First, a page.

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No Threat to Indians in Maldives, Swamy Imagining Things: Maldivian Ambassador

Maldives is set to go to polls next month. While the Indian government has distanced itself from Swamy's statement, Swamy went further ahead and said that the invasion was necessary if Indians were to be protected.

Aishwarya Kumar | News18.com@aishwaryak03

Updated:August 30, 2018, 3:56 PM IST
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No Threat to Indians in Maldives, Swamy Imagining Things: Maldivian Ambassador
File photo of Prime Minister Narendra Modi with Maldives President Abdulla Yameen. (Reuters)
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Just hours after senior BJP leader Subramanian Swamy called for an invasion of Maldives by India to “protect Indians” there, Maldives ambassador to India Ahmed Mohamed on Thursday said that the statement was nothing but a figment of his imagination.

Speaking exclusively to News18, Mohamed said that the expatriate Indian community in Maldives was highly valued by the Maldivian society and that all expat communities, including those from India, had been productively contributing to the Maldives economy.

“Maldives has always recognised the contribution and importance of the expat community to the island nation, and always ensure the safety of all individuals and businesses,” he said.

The Ambassador’s statement comes just three days after the Maldivian Foreign office summoned Indian envoy Akhilesh Mishra over Swamy's call to 'invade' the island country 'in case of rigging during elections'.

Maldives is set to go to polls next month. While the Indian government has distanced itself from Swamy's statement, Swamy went further ahead and said that the invasion was necessary if Indians were to be protected.

Maldives Independent had recently reported that Indians in the island nation were uncertain about their future there as the Maldivian government under President Yameen has “watered down the traditional India first policy”. It stated that both countries were denying visas to citizens of the other country.

Mohamed also reflected on history, stating that Maldives had been hosting Indians in the country since the 1850s and there has never been a single instance where their safety has been a matter of debate.

“From the Vorah merchants earlier, to the Indian businesses that have come up over the past 50 years such as electronic shops, banks, tourist resorts etc., the Maldives has always provided a conducive business environment for all. And contrary to the claims made by this particular individual, none of the expatriate community in the Maldives has ever been subject to reprisals or threats of any sort. The safety and security of all expatriates are of paramount importance to the Government of Maldives,” Ahmed told News18.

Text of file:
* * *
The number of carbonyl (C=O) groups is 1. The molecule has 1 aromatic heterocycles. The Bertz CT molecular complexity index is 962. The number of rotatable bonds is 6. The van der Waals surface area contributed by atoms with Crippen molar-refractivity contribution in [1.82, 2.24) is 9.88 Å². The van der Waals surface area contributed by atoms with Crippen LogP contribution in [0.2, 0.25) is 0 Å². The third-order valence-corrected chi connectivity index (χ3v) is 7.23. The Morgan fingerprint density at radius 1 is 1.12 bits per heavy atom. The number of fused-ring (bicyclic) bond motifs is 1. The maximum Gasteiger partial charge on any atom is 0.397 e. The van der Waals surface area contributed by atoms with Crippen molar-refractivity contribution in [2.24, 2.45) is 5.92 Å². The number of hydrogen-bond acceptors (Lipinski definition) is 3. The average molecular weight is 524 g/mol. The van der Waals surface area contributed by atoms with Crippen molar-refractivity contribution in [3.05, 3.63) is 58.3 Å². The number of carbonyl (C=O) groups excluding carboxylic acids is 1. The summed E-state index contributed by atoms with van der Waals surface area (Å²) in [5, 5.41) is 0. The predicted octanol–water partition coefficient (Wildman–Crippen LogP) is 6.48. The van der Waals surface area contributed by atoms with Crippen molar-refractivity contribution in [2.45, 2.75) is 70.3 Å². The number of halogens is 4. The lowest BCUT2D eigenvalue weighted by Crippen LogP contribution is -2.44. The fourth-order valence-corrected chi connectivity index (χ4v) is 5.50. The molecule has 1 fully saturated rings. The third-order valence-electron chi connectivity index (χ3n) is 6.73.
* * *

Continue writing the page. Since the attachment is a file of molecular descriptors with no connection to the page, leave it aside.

The strategically-located Indian Ocean island nation is an important neighbour for India and both countries were enhancing defence and security cooperation, particularly in the maritime sphere, in the last several years.

However, the ties came under strain after Maldivian President Abdulla Yameen declared Emergency in the country on February 5, following an order by the country's Supreme Court to release a group of Opposition leaders, who had been convicted in widely criticised trials. India had criticised the Yameen government for imposition of the Emergency and urged it to restore the credibility of the electoral process.

Additionally, India is yet to take back the helicopters it had given to Maldives, despite the Maldives giving a deadline of June 30 for the same. There were recent reports of Maldives keeping the choppers, but there has been no official word on it.

The two Dhruv Advanced Light Helicopters were said to be a gift from India to Maldives in 2013. One of them was operated by the Indian Coast Guard and the other one by the Indian Navy. The Maldivian government under Abdulla Yameen made it clear earlier this year that it wanted India to take back the copters and the crew, which includes around 6 pilots, by the end of June.

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| Edited by: Ashutosh Tripathi
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